Dystopian and sci-fi works have explored this concept. Recently adapted for television, Margaret Atwood’s 1985 novel The Handmaid’s Tale explores the issue and concept of shame.

It takes place in an imagined society, Gilead, after the patriarchal theocracy has taken over America. The tale is told through the eyes of Offred, a handmaid and one of the few remaining fertile women on earth.

The handmaids are used as vessels so that powerful men can continue the human race. This world of inequality portrays how powerful shame can be when used as a means of control.

The handmaids dress piously in red. This represents their fertility, which they are in one sense placed on a pedestal for.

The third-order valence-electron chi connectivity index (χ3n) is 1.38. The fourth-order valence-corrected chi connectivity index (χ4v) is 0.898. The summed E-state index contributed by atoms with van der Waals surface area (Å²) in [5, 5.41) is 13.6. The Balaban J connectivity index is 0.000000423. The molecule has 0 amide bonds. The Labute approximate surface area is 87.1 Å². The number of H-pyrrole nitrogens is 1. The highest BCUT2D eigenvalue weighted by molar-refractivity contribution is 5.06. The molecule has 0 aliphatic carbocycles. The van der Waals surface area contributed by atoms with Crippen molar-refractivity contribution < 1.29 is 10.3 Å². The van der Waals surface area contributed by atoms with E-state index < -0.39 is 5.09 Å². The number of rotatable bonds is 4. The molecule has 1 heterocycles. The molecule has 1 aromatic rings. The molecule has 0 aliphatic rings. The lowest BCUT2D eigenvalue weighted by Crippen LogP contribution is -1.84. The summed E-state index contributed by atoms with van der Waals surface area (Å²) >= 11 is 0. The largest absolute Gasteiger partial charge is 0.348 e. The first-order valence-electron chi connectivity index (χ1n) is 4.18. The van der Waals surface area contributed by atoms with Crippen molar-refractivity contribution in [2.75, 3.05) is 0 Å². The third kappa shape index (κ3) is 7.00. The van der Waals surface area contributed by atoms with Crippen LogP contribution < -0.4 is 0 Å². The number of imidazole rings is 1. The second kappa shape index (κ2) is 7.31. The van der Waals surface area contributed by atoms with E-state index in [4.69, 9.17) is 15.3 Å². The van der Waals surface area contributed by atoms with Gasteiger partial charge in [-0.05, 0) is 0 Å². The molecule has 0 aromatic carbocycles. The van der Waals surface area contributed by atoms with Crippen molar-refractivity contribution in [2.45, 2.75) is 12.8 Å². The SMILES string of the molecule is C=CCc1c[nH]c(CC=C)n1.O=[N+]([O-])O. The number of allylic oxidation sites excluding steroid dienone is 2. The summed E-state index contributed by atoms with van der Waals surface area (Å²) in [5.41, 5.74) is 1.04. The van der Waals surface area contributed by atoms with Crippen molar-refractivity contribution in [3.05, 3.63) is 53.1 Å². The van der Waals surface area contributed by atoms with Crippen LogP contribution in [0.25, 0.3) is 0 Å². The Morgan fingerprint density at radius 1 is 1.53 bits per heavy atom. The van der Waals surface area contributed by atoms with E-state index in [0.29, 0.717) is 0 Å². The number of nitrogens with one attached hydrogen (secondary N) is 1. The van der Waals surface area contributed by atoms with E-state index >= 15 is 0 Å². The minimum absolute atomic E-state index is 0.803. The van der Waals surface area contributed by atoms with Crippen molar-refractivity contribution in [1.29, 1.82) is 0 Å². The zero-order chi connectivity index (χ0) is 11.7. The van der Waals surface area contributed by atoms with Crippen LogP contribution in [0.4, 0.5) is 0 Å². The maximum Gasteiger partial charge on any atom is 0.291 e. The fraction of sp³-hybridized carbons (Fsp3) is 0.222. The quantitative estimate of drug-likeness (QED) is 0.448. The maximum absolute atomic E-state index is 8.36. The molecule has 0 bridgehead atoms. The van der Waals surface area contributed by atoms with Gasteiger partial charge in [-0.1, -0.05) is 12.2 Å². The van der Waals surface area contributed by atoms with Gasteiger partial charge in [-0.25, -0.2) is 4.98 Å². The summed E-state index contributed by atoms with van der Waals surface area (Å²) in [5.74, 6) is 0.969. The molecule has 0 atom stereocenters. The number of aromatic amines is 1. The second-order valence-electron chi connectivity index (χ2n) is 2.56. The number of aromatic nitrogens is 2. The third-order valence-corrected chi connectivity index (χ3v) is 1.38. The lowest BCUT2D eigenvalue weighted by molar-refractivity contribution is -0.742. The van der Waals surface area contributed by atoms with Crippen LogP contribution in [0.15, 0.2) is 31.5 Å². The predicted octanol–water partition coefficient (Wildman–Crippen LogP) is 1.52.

However, echoes of ‘The Scarlet Letter’ cannot be ignored and female sexuality is also equated with shame. In the television adaptation, we get glimpses of life before the new regime. The modern setting is all too familiar. In one scene, Offred is called a ‘slut’ by a barista.

This reminds us how misogyny often rears its ugly head even today.  In some ways, shaming women can be another mode of control, oppression, or aggression.

Shame
The Handmaid’s Tale has become a sparkpoint, leading to many donning the costumes of the show to protest at certain demonstrations | Image courtesy of the NY Times

In some of some of the most harrowing scenes of the television adaptation, we see the handmaids hurry past the bodies of those who have been damned for being gay, Catholic, or working in an abortion clinic. They serve as a warning to similar people who have survived, forcing them into a shamed existence.